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Posting before editing. Trying again

Ross at Play
Updated:

My apologies to oldegrump. I may have scared people away from that thread, and it had asked a reasonable question which warrants further discussion.
This is a copy of the relevant posts from the first thread.

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oldegrump

Good Morning; I am in a dilemma. I have some stories at my editors, and other stories that are finished. My problem is I can not seem to stop tweaking them.
I do not seem to tweak the already posted stories.
Should I post the stories before editing and repost the edited versions, or just be patient.
I currently have between 6 and ten stories waiting for edits, and 3 that are in the hands of the editors. I have changed one of the stories that I sent to the editors so much that it is more a version 2 then the same story
Your opinions are greatly needed.

CAT the old grump

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awnlee jawking
@oldegrump


Some writers continue to revise and edit their stories for years - it's an addictive disease like drugs or gambling.
You have to be mentally strong enough to deem that although your story might not be perfect, you've reached the point of diminishing returns: it's ready to go to the editors and you're not going to make any more unsolicited changes before publication.

AJ

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Switch Blayde
@oldegrump


Be patient.
You want to post what you consider your best. After all, your name is on it.
As to tweaking, I know when I'm done when the changes I'm making are insignificant.

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tendertouch
@oldegrump


Best to wait for the edited versions. You'll get the most readers with the story hits the New Stories page and if it obviously needs editing at that point you might well lose readers for good. You can go back and tweak it afterward but you want to have something that's pretty good from the start.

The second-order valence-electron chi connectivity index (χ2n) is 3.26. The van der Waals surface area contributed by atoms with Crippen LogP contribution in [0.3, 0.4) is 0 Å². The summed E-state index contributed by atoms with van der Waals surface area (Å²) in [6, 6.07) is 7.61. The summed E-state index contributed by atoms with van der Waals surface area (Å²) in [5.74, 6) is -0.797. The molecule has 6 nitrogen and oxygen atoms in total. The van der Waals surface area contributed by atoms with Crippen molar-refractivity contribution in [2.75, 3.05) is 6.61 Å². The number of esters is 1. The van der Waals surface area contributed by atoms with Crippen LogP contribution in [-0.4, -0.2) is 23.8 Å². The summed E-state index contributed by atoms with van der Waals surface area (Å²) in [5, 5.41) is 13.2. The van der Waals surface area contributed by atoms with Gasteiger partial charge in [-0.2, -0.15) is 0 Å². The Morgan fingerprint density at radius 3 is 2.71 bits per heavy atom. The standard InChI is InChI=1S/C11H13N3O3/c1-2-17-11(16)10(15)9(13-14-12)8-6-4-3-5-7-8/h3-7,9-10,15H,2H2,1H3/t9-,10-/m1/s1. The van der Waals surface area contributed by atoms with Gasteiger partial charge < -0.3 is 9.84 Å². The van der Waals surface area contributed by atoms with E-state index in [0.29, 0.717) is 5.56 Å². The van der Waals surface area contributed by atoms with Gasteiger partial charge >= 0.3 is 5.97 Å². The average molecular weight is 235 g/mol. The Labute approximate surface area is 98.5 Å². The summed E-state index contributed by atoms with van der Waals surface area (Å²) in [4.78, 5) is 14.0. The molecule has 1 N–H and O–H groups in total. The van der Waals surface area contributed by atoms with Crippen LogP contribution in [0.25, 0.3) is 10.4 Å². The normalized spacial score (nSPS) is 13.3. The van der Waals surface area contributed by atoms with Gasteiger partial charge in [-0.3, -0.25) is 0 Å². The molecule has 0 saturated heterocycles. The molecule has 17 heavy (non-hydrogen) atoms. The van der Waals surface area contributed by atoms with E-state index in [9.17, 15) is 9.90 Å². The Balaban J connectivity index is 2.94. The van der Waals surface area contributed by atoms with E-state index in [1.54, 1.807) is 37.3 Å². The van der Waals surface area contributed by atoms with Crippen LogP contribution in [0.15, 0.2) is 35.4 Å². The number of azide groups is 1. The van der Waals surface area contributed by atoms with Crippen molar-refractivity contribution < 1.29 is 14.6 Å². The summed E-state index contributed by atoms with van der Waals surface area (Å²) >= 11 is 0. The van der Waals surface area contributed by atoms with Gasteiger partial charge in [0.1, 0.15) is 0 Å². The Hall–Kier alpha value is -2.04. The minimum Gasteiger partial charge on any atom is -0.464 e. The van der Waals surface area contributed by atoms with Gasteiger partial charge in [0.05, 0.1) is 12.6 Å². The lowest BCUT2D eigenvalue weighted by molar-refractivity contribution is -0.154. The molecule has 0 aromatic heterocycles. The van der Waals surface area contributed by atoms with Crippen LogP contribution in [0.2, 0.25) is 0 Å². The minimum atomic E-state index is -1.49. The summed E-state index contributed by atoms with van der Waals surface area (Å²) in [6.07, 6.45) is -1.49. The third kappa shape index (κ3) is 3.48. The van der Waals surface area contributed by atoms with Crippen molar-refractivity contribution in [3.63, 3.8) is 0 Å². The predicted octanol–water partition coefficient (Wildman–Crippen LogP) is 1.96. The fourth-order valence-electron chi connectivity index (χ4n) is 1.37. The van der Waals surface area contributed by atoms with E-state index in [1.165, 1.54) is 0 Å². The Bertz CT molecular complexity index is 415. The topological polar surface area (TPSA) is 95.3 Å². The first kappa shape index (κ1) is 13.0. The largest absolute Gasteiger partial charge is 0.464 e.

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REP
@oldegrump


Switch said:
I know when I'm done when the changes I'm making are insignificant.
That is the point that you should send the story to your editors. Then set it aside and focus your attention and work on something else. When you get the editors' comments, review them and make any final tweaks you feel are necessary. Then post the story.

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Ernest Bywater
@awnlee jawking


Some writers continue to revise and edit their stories for years - it's an addictive disease like drugs or gambling.
I have a major problem when reading my own stories in that I always see something that can be a little better worded. I recently made a significant decision to finish my current review / revision program and not make any changes after that, except for reported typos. The only exceptions will be A Modern Day Witch Hunt and the Fiction Writing Style Guide, as they will change as more information is made available for them. All but 5 of the Rivers Region stories have been done and locked down.
edit to add: I almost forgot Ed's New Life still has a lot of reported errors to be made to it.

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Ernest Bywater
@tendertouch


You can go back and tweak it afterward but you want to have something that's pretty good from the start.
Which is something I've often done in the past, but what goes up is always edited first, except for Ed's New Life.
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Crumbly Writer

I'm not sure where you expect the new discussion to go, since the last peterred out, but here's my two cents/pence. Once you give something to your editors, you've officially given up on changing/modifying it. Otherwise, there's no point in their doing any work on it if it's not a finished product. Now, authors will continue to make changes, but these should be editor-driven changes, rather than authors pulling the rug out from under their editors. The author chooses how to resolve issues/story conflicts, but they shouldn't go looking for new ways to introduce new errors into their already proofed works!

For me, I typically reach a point with my older stories where I can't make minor edits without feeling compelled to rewrite whole sections. But at that point, you either refuse to correct old typos, or you commit to a complete rewrite. But you can't mangle your previously-edited work on the fly.

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